Embraer will mature its E-Jets E2 programme to the point where newly-delivered aircraft will achieve 99% schedule reliability during the first year in service, the company's head of services and support Johann Bordais tells FlightGlobal.
The 99% figure is a commitment to customers, the company says – one that comes as other new aircraft programmes have faced notable delays.
"Within the first 12 months of operation, we want to guarantee a 99% schedule reliability," says Bordais during the MRO Americas conference in Orlando on 26 April. "I don't think there is any aircraft manufacturer that has done this with a programme."
"We want to stand by our product – on the availability, on the operational cost – on day one," Bordais adds.
Embraer clarifies that the 99% figure is a target, not a contractual obligation.
"Ninety-nine percent is the average of the first year of operation, which means [rates] can start below this number and grow throughout the year," the company says.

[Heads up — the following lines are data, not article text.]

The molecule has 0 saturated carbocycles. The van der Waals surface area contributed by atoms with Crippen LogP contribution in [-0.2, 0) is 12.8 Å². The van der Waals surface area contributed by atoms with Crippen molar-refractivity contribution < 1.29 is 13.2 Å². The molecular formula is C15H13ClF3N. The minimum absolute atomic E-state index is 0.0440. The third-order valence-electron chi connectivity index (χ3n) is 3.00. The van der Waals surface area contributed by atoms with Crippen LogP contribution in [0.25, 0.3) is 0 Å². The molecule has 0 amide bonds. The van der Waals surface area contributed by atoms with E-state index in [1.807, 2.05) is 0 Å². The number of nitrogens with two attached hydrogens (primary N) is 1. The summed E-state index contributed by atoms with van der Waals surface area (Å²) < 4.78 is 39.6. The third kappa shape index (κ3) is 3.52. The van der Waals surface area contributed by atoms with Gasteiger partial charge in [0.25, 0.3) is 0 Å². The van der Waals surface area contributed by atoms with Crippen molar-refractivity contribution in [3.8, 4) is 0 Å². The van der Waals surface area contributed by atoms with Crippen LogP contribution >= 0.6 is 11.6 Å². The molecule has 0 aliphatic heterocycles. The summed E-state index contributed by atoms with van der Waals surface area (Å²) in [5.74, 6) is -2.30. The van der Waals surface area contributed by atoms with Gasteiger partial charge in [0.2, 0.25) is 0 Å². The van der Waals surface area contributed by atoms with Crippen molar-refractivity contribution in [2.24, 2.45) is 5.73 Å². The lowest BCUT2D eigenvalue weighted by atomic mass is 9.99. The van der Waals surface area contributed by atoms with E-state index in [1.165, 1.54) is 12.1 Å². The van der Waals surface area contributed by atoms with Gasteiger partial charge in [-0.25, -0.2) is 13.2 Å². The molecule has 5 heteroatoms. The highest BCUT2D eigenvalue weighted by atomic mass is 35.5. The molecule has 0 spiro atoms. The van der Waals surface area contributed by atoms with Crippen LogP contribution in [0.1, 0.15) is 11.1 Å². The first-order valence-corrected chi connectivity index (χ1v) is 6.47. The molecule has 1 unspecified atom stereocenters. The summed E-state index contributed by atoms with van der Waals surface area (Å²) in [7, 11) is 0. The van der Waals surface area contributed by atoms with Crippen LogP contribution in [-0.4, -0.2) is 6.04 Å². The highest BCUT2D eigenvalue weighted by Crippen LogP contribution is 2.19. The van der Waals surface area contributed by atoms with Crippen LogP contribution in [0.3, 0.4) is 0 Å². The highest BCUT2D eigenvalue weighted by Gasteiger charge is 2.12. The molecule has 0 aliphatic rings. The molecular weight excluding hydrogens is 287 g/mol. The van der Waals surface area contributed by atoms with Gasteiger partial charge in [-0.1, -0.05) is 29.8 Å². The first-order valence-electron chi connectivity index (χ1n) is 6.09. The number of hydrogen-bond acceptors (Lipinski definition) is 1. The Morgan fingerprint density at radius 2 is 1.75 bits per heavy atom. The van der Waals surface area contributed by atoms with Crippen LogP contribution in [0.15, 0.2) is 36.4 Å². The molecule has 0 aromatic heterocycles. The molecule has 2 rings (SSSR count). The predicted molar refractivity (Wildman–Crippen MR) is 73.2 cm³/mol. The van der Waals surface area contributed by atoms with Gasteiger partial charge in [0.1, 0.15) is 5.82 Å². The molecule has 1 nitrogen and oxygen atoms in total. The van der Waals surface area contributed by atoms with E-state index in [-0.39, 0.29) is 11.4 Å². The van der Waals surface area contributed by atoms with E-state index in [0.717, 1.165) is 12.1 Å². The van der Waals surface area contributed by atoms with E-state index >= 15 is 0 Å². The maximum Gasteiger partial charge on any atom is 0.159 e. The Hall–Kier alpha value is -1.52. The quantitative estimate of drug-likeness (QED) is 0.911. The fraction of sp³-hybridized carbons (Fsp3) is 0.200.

Bordais says Embraer is "committed" to achieving the goal as a means "be different" and to distinguish its E-2 as the programme shifts from testing to scheduled service.
Embraer launched the E2 programme at the Paris air show in 2013, and achieved first flight of the E190-E2 in May 2016, ahead of schedule.
Four test E190-E2s have completed 650h of flight time, and the first E190-E2 remains on schedule for delivery to launch customer Wideroe in the first half of 2018, Bordais says.
Embraer insists, however, it will not deliver aircraft early. The company will use all available time to mature the programme, it says.
As Embraer moves forward, other companies have faced delays.
In January, Mitsubishi Heavy Industries announced that delivery of its first MRJ90 would be delayed a further two years until mid-2020 – the fifth time Mitsubishi delayed its timeline since 2008.
Meanwhile, engine maker Pratt & Whitney has faced delays in manufacturing its geared turbofans, slowing deliveries of Bombardier CSeries and Airbus A320neo aircraft.
P&W's geared turbofans also power E2s, but the Embraer programme's later timeline has, for now, shielded Embraer from similar engine order backlogs.